As I am reading posts written by my fellow bloggers, I’m getting chills. There is so much copyright infringement – and as I’m afraid that the ‘offenders’ don’t breach the law on purpose, read this post on how to avoid it.
After I’ve notified some of those bloggers time and again individually, I finally decided to put my tips into writing for everyone.
…and what I am needs no excuses – the beginning of Gloria Gaynor’s evergreen is the perfect intro to this post, which deals with my perspective on the Carnival in Rio de Janeiro, an extremely gay event.
How did I become a Citizen of the World? Why do I have these itchy feet? Where does this greed for exploring come from? Why this fascination with foreign customs’n’cultures? Was there a specific moment? Or did I get injected this yearning for travel in homeopathic doses?
I’ve put together five anecdotes about my earliest – and most impressive – travel memories that might explain a thing or two.
It’s really amazing what my brain remembers, how these trips sank in and anchored in my mind and soul.
I’m often asked how it is to travel by myself. If I’m not scared. If I don’t get lonely. If I’m not afraid that the sky may fall on my head tomorrow.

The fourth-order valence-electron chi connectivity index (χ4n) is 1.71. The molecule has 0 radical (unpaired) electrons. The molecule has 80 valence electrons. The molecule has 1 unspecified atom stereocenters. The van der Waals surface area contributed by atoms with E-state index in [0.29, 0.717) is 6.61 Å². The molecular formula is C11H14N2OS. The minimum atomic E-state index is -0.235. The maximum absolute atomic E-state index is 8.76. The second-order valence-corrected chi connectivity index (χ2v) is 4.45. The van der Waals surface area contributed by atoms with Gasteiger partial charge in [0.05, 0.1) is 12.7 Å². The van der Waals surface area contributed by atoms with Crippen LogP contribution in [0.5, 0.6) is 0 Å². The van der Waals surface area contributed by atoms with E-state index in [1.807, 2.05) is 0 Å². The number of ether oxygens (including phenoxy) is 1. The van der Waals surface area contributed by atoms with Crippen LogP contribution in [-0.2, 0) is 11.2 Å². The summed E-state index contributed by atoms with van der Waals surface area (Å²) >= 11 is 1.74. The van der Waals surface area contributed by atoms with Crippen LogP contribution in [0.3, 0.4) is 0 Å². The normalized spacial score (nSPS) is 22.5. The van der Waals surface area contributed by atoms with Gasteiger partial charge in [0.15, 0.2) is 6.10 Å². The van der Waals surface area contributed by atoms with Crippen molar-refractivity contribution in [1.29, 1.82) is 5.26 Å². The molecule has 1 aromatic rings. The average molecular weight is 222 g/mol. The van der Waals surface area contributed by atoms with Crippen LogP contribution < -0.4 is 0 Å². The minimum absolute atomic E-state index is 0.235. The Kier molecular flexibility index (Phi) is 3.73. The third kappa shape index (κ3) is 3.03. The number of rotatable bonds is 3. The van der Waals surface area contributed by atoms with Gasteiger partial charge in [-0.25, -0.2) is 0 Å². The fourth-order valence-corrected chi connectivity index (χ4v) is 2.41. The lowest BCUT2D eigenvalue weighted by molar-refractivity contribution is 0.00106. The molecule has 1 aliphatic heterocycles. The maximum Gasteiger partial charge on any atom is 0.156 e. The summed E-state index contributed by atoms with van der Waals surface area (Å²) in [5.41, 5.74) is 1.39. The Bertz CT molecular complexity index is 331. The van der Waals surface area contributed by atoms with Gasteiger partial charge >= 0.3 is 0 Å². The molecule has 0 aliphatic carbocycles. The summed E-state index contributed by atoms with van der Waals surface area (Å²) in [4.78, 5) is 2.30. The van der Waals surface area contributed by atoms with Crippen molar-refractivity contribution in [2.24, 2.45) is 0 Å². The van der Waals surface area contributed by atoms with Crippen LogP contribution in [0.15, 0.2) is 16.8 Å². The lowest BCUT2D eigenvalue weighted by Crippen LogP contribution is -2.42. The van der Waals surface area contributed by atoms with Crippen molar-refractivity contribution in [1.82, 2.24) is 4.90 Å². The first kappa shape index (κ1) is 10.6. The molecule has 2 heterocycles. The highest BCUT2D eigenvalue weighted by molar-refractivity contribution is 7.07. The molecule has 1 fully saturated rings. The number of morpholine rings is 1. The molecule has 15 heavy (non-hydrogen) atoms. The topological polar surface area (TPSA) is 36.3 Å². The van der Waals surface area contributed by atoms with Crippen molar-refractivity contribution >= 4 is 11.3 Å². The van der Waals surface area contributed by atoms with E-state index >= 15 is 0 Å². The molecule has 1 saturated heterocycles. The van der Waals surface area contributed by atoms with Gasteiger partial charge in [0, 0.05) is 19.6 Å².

The answer has always been no – and meeting Sri Lanka’s only ski instructor was clearly another proof that travelling solo is a great chance to come across people that open up to you in a blink of an eye.
Yes, Cuba is a wonderful place with days on endless beaches and nights at hot bars. Nevertheless, brace yourself for Cuba.
Obviously, the difficult monetary situation and the unimaginable economic difference between locals and visitors might lead to misperceptions. Grub first, then ethics – as a matter of fact, in Cuba, you are often reminded of this sober truth.
Location location location: This is a roundup of some of my adventurous accommodation choices. I’ve actually made them in search of the best price-performance ratio.
After all, who doesn’t want to stay at a nice, comfortable hotel at an exceptionally low price? I do! However, very often, these accommodations are located in – euphemistically speaking – remote locations. The Spanish call it en el culo del diablo – in the devil’s butt.
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